Get (Heart) Healthy - Get The Facts. Stay Strong.
Heart disease is the leading cause of death in America.
It's no secret that heart disease takes a major toll on our country's health. In fact, about 5.1 million Americans are living with chronic heart failure, a progressive condition in which the heart can't pump enough blood to meet the body's needs.
As you age, you have a higher risk of contributing to these statistics. It's important to know that with proper care and management, those living with heart failure can enjoy a full, active life.
Know The Signs
Most people that develop heart failure have a pre-existing condition, like coronary artery disease, high blood pressure or a previous heart attack. If you've been diagnosed with one of these issues, it's critical that you manage it carefully to help prevent the onset of heart failure.
In general, the number one thing you can do to fight back against heart-related health problems is to be aware of the most common risk factors. If you answer 'yes' to any of these questions, you may be at a higher risk.
- Do you have high blood pressure or high LDL cholesterol levels?
- Do you smoke or consume alcohol excessively?
- Are poor diet and inactivity causing you to be overweight or obese?
- Do you have diabetes?
Live the Simple 7
Beating heart disease is a lot easier than you may think. To make the biggest impact on your heart's health, the American Heart Association recommends you practice these 'Simple 7' habits every day:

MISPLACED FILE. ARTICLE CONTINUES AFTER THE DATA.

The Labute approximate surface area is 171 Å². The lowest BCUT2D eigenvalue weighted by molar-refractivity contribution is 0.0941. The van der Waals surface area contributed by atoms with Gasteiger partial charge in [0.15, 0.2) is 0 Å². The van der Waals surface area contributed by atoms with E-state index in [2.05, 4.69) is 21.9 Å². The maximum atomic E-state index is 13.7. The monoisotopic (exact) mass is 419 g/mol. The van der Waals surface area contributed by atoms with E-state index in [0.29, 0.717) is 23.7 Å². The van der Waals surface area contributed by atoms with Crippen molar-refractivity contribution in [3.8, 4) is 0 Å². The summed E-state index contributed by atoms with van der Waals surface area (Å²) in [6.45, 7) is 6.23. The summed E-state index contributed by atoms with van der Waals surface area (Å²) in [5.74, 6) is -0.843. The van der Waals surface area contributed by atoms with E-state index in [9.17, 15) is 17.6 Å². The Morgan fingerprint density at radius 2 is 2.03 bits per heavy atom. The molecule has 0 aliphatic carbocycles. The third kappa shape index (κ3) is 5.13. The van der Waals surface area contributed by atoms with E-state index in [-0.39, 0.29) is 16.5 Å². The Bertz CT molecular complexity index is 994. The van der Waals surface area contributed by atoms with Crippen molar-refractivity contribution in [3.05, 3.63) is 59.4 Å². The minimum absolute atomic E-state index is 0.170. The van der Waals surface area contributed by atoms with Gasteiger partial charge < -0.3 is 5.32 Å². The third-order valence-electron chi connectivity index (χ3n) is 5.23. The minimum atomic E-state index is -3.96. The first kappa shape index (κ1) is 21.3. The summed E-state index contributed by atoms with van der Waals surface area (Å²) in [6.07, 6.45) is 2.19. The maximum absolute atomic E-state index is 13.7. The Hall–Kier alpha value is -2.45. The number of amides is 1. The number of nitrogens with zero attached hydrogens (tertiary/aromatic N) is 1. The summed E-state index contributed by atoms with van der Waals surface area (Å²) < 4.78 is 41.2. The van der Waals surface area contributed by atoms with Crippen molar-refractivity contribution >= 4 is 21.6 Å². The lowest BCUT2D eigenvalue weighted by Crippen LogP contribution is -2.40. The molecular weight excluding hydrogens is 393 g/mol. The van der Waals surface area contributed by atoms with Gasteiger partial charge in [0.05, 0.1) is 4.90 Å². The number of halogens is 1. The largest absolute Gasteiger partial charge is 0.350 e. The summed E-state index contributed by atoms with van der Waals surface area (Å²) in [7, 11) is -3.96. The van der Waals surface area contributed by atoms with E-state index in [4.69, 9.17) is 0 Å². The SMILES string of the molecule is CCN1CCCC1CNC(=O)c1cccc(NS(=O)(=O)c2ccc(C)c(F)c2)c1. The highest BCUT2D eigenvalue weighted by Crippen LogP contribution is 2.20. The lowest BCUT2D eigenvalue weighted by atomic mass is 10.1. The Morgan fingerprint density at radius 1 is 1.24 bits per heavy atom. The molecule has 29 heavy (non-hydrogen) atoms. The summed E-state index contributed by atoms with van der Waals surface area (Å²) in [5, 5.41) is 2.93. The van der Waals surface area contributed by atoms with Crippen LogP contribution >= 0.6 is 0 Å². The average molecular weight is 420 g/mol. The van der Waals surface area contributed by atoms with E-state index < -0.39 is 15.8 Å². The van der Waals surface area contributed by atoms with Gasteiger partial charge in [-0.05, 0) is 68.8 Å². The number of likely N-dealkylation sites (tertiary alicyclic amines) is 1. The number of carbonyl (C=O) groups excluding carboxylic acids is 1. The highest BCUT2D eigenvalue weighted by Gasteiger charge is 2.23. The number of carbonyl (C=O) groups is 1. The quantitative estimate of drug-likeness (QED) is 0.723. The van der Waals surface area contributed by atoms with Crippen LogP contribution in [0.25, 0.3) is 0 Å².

1. Keep a healthy weight.
2. Eat better and healthier.
3. Get up and get active.
4. Watch your blood pressure.
5. Lower your blood sugar.
6. Kick the smoking habit.
7. Control your cholesterol.
If you've been diagnosed with a heart issue, open communication with your care team is vital. Remember, with proper management, you can live a long and healthy life.
About 600,000 people die of heart disease in the US every year. This may be a bit shocking, but the good news is that many heart-related complications and diseases can be treated and prevented. Through good heart-healthy habits, you can help us reduce this number. We're here to help you along the way.
If you'd like to learn more about keeping good heart health, visit heart.org or talk with your doctor during your next visit.